POWER PLANT: Two General Electric F404-GE-400 low bypass turbofans, each producing approx 71.2 kN (16,000 lb st) with afterburning. F404-GE-402 EPE (Enhanced Performance Engine) installed from early 1992, with additional 20 per cent thrust. Self-sealing fuel tanks and fuel lines; foam in wing tanks and fuselage voids. Internal fuel capacity (JP5) approx 6,061 litres (1,600 US gallons; 1,333 Imp gallons). Provision for up to three 1,250 litre (330 US gallon; 275 Imp gallon) external tanks. Flight refuelling probe retracts into upper starboard side of nose. Simmonds fuel gauging system. Fixed ramp air intakes.

ACCOMMODATION: Pilot only, on Martin-Baker SJU-5/6 ejection seat, in pressurised, heated and air-conditioned cockpit. Upward opening canopy, with separate windscreen, on all versions. Two pilots in F/A-18B and USN F/A-18D; pilot and Naval Flight Officer in USMC F/A-18D.

SYSTEMS: Two completely separate hydraulic systems, each at 207 bars (3,000 lb/sq in). Max flow rate 212 litres (56 US gallons; 46.6 Imp gallons)/min. Bootstrap type reservoir, pressure 5.86 bars (85 lb/sq in). AiResearch air-conditioning system. General Electric electrical power system. Garrett GTC36-200 APU for engine starting and ground pneumatic, electric and hydraulic power. Oxygen system. Fire detection and extinguishing systems.

AVIONICS: Include an automatic carrier landing system (ACLS) for all-weather carrier operations; a Hughes Aircraft AN/APG-65 multi-mode digital air-to-air and air-to-ground tracking radar, with air-to-air modes which include velocity search (VS), range while search (RWS), track while scan (TWS), which can track ten targets and display eight to the pilot, and raid assessment mode (RAM) Loral AN/AAS-38 attack FLIR; Honeywell digital moving map display; Smiths Industries multi-purpose colour cockpit display; Collins AN/ARN-118 Tacan, AN/ARC-182UHF/VHF com and DF-301E UHF/DF; Magnavox AN/ALR-50 and Litton AN/ALR-67 radar warning receivers; GEC Ferranti Type 117 laser designator; Goodyear AN/ALE-39 chaff dispenser; Sanders AN/ALQ-126B ECM; Harris AN/ASW-25 radio data link; Eaton AN/ARA-63 receiver/decoder; GEC Ferranti FID 2035 horizontal situation display; Bendix/King HSI; J.E.T ID-1791/A flight director indicator; ITT/Westinghouse AN/ALQ-165 airborne self-protection jammer (ASPJ); General Electric quadruple-redundant fly-by-wire flight control system, with direct electrical backup to all surfaces and direct mechanical backup to tailerons; two Control Data AN/AYK-14 digital computers; Litton AN/ASN-130A inertial navigation system; two Kaiser multi-function CRTs, central GEC Ferranti-Bendix/King CRT and Kaiser AN/AVQ-28 head-up display; Conrac communications system control; Normalair-Garrett digital data recorder for Bendix/King maintenance recording system; flight incident recording and monitoring system (FIRAMS); Smiths standby altimeter; and Kearflex standby airspeed indicator, standby vertical speed indicator, and cockpit pressure altimeter. Night Attack F/-18 has Hughes AN/ARR-50 thermal imaging navigation set, Honeywell colour digital moving map display (replacing film-strip map) and provision for GEC Cat's Eyes NVGs.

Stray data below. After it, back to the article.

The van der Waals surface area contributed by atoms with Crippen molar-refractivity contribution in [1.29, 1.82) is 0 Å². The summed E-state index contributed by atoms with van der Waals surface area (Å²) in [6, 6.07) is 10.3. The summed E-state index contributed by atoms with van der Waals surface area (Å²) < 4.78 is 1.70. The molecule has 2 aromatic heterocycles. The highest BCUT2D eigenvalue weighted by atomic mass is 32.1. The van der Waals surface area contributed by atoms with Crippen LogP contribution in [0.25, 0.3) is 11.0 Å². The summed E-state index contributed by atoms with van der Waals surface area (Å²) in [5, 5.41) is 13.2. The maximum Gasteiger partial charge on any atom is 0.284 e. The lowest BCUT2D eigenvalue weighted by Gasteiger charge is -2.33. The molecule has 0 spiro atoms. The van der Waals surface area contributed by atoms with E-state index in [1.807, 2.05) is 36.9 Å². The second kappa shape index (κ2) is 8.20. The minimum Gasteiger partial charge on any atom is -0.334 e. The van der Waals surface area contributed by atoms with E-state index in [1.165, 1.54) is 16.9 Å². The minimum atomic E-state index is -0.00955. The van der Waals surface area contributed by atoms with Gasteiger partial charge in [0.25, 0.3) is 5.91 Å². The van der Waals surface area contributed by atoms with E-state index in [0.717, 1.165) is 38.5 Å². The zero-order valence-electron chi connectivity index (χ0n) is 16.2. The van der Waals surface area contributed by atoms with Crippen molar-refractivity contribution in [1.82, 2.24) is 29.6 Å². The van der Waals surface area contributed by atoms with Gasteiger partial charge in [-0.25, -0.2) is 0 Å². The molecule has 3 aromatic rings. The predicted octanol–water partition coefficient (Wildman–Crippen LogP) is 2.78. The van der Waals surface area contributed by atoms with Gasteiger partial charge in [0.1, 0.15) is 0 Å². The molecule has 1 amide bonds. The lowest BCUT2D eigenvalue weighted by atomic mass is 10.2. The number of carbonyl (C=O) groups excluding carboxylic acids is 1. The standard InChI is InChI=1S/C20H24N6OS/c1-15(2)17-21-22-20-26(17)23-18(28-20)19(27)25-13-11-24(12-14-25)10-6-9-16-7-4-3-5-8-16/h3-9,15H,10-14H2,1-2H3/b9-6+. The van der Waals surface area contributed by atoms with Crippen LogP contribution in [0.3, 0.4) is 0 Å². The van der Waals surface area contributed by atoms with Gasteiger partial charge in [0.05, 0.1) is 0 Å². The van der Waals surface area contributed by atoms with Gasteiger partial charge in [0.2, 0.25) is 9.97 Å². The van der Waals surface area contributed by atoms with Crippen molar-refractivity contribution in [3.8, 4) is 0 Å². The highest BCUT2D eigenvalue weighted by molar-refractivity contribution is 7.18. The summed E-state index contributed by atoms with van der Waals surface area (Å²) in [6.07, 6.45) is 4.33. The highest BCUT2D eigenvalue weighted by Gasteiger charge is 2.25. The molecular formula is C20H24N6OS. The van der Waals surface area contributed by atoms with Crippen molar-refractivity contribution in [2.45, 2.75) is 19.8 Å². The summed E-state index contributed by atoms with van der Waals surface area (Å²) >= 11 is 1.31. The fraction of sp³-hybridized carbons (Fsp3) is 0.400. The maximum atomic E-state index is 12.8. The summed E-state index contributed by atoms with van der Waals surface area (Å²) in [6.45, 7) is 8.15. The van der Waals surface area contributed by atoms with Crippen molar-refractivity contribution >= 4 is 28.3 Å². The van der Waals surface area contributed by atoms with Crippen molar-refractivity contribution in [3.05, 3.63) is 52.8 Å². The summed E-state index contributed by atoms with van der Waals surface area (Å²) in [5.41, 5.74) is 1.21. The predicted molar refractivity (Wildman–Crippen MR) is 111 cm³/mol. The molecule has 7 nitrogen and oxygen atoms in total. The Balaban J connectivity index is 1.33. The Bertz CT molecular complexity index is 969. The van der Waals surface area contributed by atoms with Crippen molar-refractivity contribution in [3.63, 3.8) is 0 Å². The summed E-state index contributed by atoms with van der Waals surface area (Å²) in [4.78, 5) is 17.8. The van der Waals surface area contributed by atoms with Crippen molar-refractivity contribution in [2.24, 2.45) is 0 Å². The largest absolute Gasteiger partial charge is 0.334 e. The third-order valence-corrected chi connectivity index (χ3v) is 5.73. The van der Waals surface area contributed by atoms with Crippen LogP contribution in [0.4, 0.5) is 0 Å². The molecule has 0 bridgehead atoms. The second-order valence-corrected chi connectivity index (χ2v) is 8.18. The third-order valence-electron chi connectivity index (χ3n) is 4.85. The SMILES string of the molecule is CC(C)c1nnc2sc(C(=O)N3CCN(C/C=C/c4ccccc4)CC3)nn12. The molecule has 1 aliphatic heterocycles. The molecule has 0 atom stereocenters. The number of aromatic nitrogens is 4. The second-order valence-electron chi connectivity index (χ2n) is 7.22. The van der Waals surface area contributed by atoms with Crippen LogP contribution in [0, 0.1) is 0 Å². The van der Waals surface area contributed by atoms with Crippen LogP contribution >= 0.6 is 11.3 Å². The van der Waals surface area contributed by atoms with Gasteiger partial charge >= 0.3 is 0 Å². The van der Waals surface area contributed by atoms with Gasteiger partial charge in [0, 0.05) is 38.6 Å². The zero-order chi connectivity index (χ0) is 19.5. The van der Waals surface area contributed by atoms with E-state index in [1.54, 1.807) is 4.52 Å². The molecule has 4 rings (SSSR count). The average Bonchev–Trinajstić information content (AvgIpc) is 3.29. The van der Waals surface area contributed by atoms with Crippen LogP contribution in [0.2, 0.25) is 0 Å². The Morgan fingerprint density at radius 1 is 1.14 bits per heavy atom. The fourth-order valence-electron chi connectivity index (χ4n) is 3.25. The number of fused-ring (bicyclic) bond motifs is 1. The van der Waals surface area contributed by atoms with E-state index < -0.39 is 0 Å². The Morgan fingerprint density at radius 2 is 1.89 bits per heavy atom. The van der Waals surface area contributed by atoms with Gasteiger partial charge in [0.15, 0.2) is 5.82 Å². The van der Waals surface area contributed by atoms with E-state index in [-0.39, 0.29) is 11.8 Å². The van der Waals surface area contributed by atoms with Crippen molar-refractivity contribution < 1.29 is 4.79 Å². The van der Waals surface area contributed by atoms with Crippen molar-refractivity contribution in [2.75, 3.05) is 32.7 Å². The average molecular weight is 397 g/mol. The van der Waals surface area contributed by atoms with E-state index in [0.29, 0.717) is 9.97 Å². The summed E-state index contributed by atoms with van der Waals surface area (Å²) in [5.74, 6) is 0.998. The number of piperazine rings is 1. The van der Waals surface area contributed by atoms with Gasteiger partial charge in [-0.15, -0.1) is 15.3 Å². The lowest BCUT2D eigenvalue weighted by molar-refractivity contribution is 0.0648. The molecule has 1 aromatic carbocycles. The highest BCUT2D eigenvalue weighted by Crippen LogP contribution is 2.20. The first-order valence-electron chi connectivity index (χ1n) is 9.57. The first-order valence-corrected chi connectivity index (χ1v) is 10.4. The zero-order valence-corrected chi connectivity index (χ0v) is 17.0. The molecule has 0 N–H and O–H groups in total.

ARMAMENT: Nine external weapon stations, comprising two wingtip stations for AIM-9 Sidewinder air-to-air missiles; two outboard wing stations for an assortment of air-to-air or air-to-ground weapons, including AIM-7 Sparrows, AIM-9 Sidewinders, AIM-120 AMRAAMs, AGM-84 Harpoons and AGM-65F Maverick missiles; two inboard wing stations for external fuel tanks, air-to-ground weapons or Brunswick TALD tactical air-launched decoys; two nacelle fuselage stations for Sparrows or Martin Marietta AN/ASQ-173 laser spot tracker/strike camera (LST/SCAM) and Loral AN/AAS-38 FLIR pods; and a centreline fuselage station for external fuel or weapons. Air-to-ground weapons include GBU-10 and -12 laser guided bombs, Mk 82 and Mk 84 general purpose bombs, and CBU-59 cluster bombs. An M61 20 mm six-barrel gun, with 570 rounds, is mounted in the nose and has a McDonnell Douglas director gunsight, with a conventional sight as backup.